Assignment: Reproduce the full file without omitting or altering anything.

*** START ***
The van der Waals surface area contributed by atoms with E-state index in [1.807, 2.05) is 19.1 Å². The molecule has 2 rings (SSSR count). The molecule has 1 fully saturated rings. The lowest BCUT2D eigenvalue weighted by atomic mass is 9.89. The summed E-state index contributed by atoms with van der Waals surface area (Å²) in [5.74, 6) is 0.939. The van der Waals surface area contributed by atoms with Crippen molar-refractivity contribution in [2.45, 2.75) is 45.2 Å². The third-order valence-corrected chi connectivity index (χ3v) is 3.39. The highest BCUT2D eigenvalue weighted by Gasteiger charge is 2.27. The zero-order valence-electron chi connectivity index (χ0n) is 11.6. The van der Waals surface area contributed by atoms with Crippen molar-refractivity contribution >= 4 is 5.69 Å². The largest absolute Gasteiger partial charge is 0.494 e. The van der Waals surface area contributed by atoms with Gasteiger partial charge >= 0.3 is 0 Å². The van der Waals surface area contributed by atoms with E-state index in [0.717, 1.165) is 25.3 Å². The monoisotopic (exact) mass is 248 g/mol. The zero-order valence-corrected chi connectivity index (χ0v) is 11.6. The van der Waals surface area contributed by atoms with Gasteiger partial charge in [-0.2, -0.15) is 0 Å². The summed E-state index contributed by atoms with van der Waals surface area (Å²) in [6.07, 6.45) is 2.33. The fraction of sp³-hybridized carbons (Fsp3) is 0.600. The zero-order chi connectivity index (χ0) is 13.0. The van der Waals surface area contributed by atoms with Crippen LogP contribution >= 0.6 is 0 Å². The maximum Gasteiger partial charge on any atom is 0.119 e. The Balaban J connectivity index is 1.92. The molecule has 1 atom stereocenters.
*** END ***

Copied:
The van der Waals surface area contributed by atoms with E-state index in [1.807, 2.05) is 19.1 Å². The molecule has 2 rings (SSSR count). The molecule has 1 fully saturated rings. The lowest BCUT2D eigenvalue weighted by atomic mass is 9.89. The summed E-state index contributed by atoms with van der Waals surface area (Å²) in [5.74, 6) is 0.939. The van der Waals surface area contributed by atoms with Crippen molar-refractivity contribution in [2.45, 2.75) is 45.2 Å². The third-order valence-corrected chi connectivity index (χ3v) is 3.39. The highest BCUT2D eigenvalue weighted by Gasteiger charge is 2.27. The zero-order valence-electron chi connectivity index (χ0n) is 11.6. The van der Waals surface area contributed by atoms with Crippen molar-refractivity contribution >= 4 is 5.69 Å². The largest absolute Gasteiger partial charge is 0.494 e. The van der Waals surface area contributed by atoms with Gasteiger partial charge >= 0.3 is 0 Å². The van der Waals surface area contributed by atoms with E-state index in [0.717, 1.165) is 25.3 Å². The monoisotopic (exact) mass is 248 g/mol. The zero-order valence-corrected chi connectivity index (χ0v) is 11.6. The van der Waals surface area contributed by atoms with Gasteiger partial charge in [-0.2, -0.15) is 0 Å². The summed E-state index contributed by atoms with van der Waals surface area (Å²) in [6.07, 6.45) is 2.33. The fraction of sp³-hybridized carbons (Fsp3) is 0.600. The zero-order chi connectivity index (χ0) is 13.0. The van der Waals surface area contributed by atoms with Crippen LogP contribution >= 0.6 is 0 Å². The maximum Gasteiger partial charge on any atom is 0.119 e. The Balaban J connectivity index is 1.92. The molecule has 1 atom stereocenters.